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More talk about "Coach Rasheed"

Flip Saunders made an interesting comment before last night's game that's caught the attention of some people around the blogosphere. From Chris Silva of the Detroit Free Press:

"You know, Coach Wallace has done a pretty good job along those lines," Saunders said. "Right now, he's shooting the three so dang well yet he's such a good post-up player it's kind of a Catch-22. But I think what he's done is he's had a good year and he's prepared himself to have a very solid and great playoff.

"And I know that when we talked at the beginning of the year, his big thing was to win a championship, and I know that if he's got that focus and he's motivated to win a championship, he's setting the table for our whole team."

As for that "Coach Wallace" label? Well, there are a few who could see Wallace patrolling the sideline someday.

"We always talk about it," Saunders said. "Before it's all said and done I think he will. No one thought Larry Bird would get involved in anything and Larry got involved. It's the ones sometimes who you least expect it, those are the ones who end up jumping into it full force."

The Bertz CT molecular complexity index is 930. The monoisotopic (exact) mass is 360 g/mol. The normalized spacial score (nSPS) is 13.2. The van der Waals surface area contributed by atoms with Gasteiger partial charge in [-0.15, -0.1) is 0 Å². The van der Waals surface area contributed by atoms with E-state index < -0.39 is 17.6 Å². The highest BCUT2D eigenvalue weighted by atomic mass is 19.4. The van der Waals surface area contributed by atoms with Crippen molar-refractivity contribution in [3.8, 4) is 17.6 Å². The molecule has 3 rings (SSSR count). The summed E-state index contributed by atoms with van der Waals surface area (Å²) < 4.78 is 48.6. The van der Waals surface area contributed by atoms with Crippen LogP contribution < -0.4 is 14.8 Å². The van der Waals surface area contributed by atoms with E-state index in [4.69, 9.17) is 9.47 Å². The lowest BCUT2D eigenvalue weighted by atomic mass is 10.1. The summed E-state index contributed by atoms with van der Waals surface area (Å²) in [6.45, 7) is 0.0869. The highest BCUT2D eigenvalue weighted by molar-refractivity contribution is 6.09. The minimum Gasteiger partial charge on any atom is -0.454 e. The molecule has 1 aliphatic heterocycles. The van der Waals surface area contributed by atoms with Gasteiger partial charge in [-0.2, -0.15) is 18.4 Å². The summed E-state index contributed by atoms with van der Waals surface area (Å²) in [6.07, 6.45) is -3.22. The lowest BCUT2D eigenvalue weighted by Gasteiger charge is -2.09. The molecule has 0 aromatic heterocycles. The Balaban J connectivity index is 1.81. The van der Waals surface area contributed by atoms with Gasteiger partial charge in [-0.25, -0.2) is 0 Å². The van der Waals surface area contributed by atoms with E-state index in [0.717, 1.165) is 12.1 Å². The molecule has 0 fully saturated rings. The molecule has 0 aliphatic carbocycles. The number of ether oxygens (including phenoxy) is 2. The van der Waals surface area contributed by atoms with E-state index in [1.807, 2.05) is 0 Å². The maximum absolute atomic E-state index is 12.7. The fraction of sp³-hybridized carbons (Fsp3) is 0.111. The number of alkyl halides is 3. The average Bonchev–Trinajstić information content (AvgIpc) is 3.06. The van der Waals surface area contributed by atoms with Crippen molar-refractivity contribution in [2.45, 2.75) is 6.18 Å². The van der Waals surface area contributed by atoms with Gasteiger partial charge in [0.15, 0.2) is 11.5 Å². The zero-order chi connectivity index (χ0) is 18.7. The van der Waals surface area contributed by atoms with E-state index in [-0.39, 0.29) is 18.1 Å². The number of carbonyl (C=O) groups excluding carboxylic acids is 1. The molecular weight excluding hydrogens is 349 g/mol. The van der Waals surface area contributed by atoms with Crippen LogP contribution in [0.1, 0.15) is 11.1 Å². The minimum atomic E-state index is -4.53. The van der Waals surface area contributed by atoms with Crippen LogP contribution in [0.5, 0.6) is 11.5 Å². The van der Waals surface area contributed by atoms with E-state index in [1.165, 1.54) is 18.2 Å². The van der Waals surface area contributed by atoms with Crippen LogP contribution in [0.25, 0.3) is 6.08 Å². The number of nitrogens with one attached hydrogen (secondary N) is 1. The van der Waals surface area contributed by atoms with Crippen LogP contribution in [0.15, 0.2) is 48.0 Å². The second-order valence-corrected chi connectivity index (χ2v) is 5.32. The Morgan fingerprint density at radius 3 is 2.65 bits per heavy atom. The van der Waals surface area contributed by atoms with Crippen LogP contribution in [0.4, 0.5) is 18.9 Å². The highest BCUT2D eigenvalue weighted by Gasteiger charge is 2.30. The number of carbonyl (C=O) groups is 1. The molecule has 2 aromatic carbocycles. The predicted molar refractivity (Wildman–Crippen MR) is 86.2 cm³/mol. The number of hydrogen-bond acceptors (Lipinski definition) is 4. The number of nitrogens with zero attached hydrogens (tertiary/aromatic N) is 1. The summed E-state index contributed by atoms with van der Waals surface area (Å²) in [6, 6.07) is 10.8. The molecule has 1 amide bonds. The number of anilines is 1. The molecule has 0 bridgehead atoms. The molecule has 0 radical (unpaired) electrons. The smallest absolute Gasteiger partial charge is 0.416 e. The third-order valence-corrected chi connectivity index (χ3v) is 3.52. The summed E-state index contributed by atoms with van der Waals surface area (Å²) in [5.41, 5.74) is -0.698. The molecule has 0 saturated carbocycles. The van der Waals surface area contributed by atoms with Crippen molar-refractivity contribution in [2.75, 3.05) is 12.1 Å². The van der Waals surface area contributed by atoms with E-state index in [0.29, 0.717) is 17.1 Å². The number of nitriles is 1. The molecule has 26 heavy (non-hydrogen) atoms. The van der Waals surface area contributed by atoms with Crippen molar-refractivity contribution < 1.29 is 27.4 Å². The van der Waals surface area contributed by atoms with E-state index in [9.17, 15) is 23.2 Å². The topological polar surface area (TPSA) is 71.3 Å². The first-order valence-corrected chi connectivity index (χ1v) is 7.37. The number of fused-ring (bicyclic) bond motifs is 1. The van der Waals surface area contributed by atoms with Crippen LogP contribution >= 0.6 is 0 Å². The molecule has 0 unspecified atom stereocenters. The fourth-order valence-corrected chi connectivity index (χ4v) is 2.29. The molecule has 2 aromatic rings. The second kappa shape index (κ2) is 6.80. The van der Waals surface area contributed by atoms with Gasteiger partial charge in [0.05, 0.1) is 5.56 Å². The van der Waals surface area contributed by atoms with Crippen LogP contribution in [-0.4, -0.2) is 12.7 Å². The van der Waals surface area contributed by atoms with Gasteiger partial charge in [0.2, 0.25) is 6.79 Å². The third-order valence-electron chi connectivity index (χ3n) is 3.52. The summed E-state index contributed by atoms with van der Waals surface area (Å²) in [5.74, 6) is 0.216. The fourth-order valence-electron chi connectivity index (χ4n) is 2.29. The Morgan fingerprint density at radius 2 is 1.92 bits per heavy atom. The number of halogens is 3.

For long-time readers of this site, the thought really isn't anything new -- I talked about this back in November, making some of my own observations as well as pointing out this interesting quote from Flip Saunders:

I was talking with someone today, and I said, "This might sound crazy, but I think Rasheed has a lot of the ingredients to be a very good coach." If you can believe that.

He’s got a high basketball I.Q. He’s got an unbelievable amount of passion for the game. He’s a great competitor. He is a communicator. If he decides he wants to do something, he’ll go ahead and do it — doesn’t care what the ramifications are as far as what people think about it. … I’m sure referees wouldn’t want to see him on the sidelines.

But he has, with Cheikh Samb and Amir — he’s as critical of those guys, like in practice, saying to them, "If you guys can’t learn to play, you ain’t going to play." He communicates with them, but he gives them tough love at times too.

That said, I'm not convinced at all that he has the temperament to deal with the media every day following practice and twice on game days. But hey, Bill Laimbeer made the switch, something none of us would have deemed possible 20 years ago, so who knows.